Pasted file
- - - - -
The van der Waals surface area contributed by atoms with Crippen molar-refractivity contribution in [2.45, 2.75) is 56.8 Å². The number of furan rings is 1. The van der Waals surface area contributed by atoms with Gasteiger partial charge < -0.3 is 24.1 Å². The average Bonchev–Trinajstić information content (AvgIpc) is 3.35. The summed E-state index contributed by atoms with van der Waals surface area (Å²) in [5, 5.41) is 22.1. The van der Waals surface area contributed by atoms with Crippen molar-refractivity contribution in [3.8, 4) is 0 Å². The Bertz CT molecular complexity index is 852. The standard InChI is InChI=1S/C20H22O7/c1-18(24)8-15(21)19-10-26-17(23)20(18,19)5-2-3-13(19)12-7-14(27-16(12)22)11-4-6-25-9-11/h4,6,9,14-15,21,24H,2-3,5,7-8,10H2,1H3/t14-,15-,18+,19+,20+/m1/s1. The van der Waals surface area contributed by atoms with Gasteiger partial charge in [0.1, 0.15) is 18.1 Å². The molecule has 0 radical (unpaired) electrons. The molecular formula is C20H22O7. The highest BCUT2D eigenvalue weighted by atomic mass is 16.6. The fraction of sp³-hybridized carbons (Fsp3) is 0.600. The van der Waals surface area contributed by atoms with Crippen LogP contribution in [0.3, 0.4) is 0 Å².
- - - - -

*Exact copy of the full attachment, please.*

The van der Waals surface area contributed by atoms with Crippen molar-refractivity contribution in [2.45, 2.75) is 56.8 Å². The number of furan rings is 1. The van der Waals surface area contributed by atoms with Gasteiger partial charge < -0.3 is 24.1 Å². The average Bonchev–Trinajstić information content (AvgIpc) is 3.35. The summed E-state index contributed by atoms with van der Waals surface area (Å²) in [5, 5.41) is 22.1. The van der Waals surface area contributed by atoms with Crippen molar-refractivity contribution in [3.8, 4) is 0 Å². The Bertz CT molecular complexity index is 852. The standard InChI is InChI=1S/C20H22O7/c1-18(24)8-15(21)19-10-26-17(23)20(18,19)5-2-3-13(19)12-7-14(27-16(12)22)11-4-6-25-9-11/h4,6,9,14-15,21,24H,2-3,5,7-8,10H2,1H3/t14-,15-,18+,19+,20+/m1/s1. The van der Waals surface area contributed by atoms with Gasteiger partial charge in [0.1, 0.15) is 18.1 Å². The molecule has 0 radical (unpaired) electrons. The molecular formula is C20H22O7. The highest BCUT2D eigenvalue weighted by atomic mass is 16.6. The fraction of sp³-hybridized carbons (Fsp3) is 0.600. The van der Waals surface area contributed by atoms with Crippen LogP contribution in [0.3, 0.4) is 0 Å².